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13 Ways of Looking at a Fat Girl

13 Ways of Looking at a Fat Girl, March 2016
by Mona Awad

Penguin
ISBN: 0143128485
EAN: 9780143128489
Kindle: B00Y9HINA4
Paperback / e-Book
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Fresh Fiction Review

13 Ways of Looking at a Fat Girl
Mona Awad

Reviewed by Kristen Donnelly
Posted June 21, 2016

Women's Fiction

13 WAYS OF LOOKING AT A FAT GIRL is not really a novel, but it is. It's a cohesive narrative broken into multiple points of view that leads it to feel like a kaleidoscope view of a character instead of a full one. In her debut novel, Mona Awad looks at the politics of policing women's bodies, both internally and externally, through the myopic view of one woman.

Lizzie starts out life as a "fat chick" in suburban America, taught that her body was an enemy to be conquered and a commodity to be dealt. Throughout the narrative, she never connects her sense of self with it, instead connecting that sense of self to other's views on her body. She diets and hates herself, eats and hates herself, does anything else and hates herself. Awad shows us what it looks like when a woman is never taught that she's worthy beyond her physical body.

The toxicity that Lizzie carries within herself is insane, but is reflective of so many women I know. It is wrapped up in control mechanisms, in ideas of self- esteem that never really happen. The humor in this book comes from the observations of daily life, the way that Lizzie is always an outsider in whatever world she lives in. When she's thin and popular, she hates herself and her marriage is a sham. When she's fat and miserable, she wallows in that misery and her humor is her shield.

This book left me raw. Awad is not interested in comforting readers and her insights cut like knives against cultural constructions of femininity and womanhood built up over centuries. Her views are not new, but by using multiple views of Lizzie as a main character but not always narrator, Awad sheds sharp points of light onto the subject.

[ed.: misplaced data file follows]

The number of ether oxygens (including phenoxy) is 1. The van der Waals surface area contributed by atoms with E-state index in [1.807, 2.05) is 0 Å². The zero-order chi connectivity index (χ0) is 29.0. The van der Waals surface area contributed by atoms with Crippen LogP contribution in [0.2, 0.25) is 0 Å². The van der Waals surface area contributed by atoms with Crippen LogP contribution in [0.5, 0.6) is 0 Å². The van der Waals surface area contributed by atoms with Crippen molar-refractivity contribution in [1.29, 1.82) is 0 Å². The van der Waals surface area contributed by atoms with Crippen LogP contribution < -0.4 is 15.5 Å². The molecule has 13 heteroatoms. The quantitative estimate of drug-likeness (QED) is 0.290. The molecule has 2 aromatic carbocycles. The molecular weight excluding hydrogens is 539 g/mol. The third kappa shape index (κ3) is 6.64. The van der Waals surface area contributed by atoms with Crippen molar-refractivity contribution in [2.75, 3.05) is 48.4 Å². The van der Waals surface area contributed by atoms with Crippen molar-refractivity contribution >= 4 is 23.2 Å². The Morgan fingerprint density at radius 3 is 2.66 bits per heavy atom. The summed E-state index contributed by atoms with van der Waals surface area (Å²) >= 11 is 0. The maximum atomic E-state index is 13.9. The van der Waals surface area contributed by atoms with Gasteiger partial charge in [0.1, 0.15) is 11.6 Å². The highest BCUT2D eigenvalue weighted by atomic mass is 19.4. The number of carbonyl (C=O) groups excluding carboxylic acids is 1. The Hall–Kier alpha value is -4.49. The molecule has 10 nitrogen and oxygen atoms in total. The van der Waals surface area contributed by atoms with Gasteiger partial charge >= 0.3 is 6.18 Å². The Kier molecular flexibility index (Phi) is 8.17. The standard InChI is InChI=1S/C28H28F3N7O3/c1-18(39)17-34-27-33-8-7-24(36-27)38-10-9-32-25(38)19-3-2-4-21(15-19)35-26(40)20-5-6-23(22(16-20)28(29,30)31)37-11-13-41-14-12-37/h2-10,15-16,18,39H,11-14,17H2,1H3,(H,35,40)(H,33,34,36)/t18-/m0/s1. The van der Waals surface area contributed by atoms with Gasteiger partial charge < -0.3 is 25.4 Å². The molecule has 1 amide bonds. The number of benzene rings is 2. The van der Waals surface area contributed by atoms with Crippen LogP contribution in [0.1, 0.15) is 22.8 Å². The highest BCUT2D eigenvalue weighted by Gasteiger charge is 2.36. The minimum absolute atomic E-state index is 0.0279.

Learn more about 13 Ways of Looking at a Fat Girl

SUMMARY

Growing up in the suburban hell of Misery Saga (a.k.a. Mississauga), Lizzie has never liked the way she looks—even though her best friend Mel says she’s the pretty one. She starts dating guys online, but she’s afraid to send pictures, even when her skinny friend China does her makeup: she knows no one would want her if they could really see her. So she starts to lose. With punishing drive, she counts almonds consumed, miles logged, pounds dropped. She fights her way into coveted dresses. She grows up and gets thin, navigating double-edged validation from her mother, her friends, her husband, her reflection in the mirror. But no matter how much she loses, will she ever see herself as anything other than a fat girl?
 
In her brilliant, hilarious, and at times shocking debut, Mona Awad simultaneously skewers the body image-obsessed culture that tells women they have no value outside their physical appearance, and delivers a tender and moving depiction of a lovably difficult young woman whose life is hijacked by her struggle to conform. As caustically funny as it is heartbreaking, 13 Ways of Looking at a Fat Girl introduces a vital new voice in fiction.


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